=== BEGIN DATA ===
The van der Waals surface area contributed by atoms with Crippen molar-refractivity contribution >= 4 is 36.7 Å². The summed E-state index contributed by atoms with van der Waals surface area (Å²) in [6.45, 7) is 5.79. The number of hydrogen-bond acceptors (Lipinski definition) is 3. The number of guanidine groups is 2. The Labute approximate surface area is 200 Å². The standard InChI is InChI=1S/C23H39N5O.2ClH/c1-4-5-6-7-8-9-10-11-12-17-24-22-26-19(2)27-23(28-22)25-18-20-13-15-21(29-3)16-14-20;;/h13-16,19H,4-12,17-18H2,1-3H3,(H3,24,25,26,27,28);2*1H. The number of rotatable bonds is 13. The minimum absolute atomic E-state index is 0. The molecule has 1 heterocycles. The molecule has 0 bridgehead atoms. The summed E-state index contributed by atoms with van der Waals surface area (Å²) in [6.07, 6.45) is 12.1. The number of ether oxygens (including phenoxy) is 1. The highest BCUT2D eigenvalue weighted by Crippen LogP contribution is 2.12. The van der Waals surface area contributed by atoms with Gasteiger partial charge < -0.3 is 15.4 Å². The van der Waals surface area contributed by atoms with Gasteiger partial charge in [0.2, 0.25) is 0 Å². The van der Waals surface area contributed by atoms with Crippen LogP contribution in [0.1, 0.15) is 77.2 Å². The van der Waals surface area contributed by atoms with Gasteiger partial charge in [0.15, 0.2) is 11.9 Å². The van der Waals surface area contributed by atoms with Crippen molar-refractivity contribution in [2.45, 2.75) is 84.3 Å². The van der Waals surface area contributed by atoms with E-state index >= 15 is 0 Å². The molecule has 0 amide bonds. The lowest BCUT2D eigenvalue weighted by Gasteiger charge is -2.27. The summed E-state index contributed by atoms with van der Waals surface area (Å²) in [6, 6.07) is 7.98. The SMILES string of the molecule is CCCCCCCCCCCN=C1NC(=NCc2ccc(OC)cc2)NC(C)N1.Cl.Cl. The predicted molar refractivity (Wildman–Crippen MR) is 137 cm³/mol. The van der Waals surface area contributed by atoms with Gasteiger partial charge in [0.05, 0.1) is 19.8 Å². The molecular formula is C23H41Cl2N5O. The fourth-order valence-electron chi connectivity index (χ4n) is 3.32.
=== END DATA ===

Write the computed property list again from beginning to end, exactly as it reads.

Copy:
The van der Waals surface area contributed by atoms with Crippen molar-refractivity contribution >= 4 is 36.7 Å². The summed E-state index contributed by atoms with van der Waals surface area (Å²) in [6.45, 7) is 5.79. The number of hydrogen-bond acceptors (Lipinski definition) is 3. The number of guanidine groups is 2. The Labute approximate surface area is 200 Å². The standard InChI is InChI=1S/C23H39N5O.2ClH/c1-4-5-6-7-8-9-10-11-12-17-24-22-26-19(2)27-23(28-22)25-18-20-13-15-21(29-3)16-14-20;;/h13-16,19H,4-12,17-18H2,1-3H3,(H3,24,25,26,27,28);2*1H. The number of rotatable bonds is 13. The minimum absolute atomic E-state index is 0. The molecule has 1 heterocycles. The molecule has 0 bridgehead atoms. The summed E-state index contributed by atoms with van der Waals surface area (Å²) in [6.07, 6.45) is 12.1. The number of ether oxygens (including phenoxy) is 1. The highest BCUT2D eigenvalue weighted by Crippen LogP contribution is 2.12. The van der Waals surface area contributed by atoms with Gasteiger partial charge < -0.3 is 15.4 Å². The van der Waals surface area contributed by atoms with Gasteiger partial charge in [0.2, 0.25) is 0 Å². The van der Waals surface area contributed by atoms with Crippen LogP contribution in [0.1, 0.15) is 77.2 Å². The van der Waals surface area contributed by atoms with Gasteiger partial charge in [0.15, 0.2) is 11.9 Å². The van der Waals surface area contributed by atoms with Crippen molar-refractivity contribution in [2.45, 2.75) is 84.3 Å². The van der Waals surface area contributed by atoms with E-state index >= 15 is 0 Å². The molecule has 0 amide bonds. The lowest BCUT2D eigenvalue weighted by Gasteiger charge is -2.27. The summed E-state index contributed by atoms with van der Waals surface area (Å²) in [6, 6.07) is 7.98. The SMILES string of the molecule is CCCCCCCCCCCN=C1NC(=NCc2ccc(OC)cc2)NC(C)N1.Cl.Cl. The predicted molar refractivity (Wildman–Crippen MR) is 137 cm³/mol. The van der Waals surface area contributed by atoms with Gasteiger partial charge in [0.05, 0.1) is 19.8 Å². The molecular formula is C23H41Cl2N5O. The fourth-order valence-electron chi connectivity index (χ4n) is 3.32.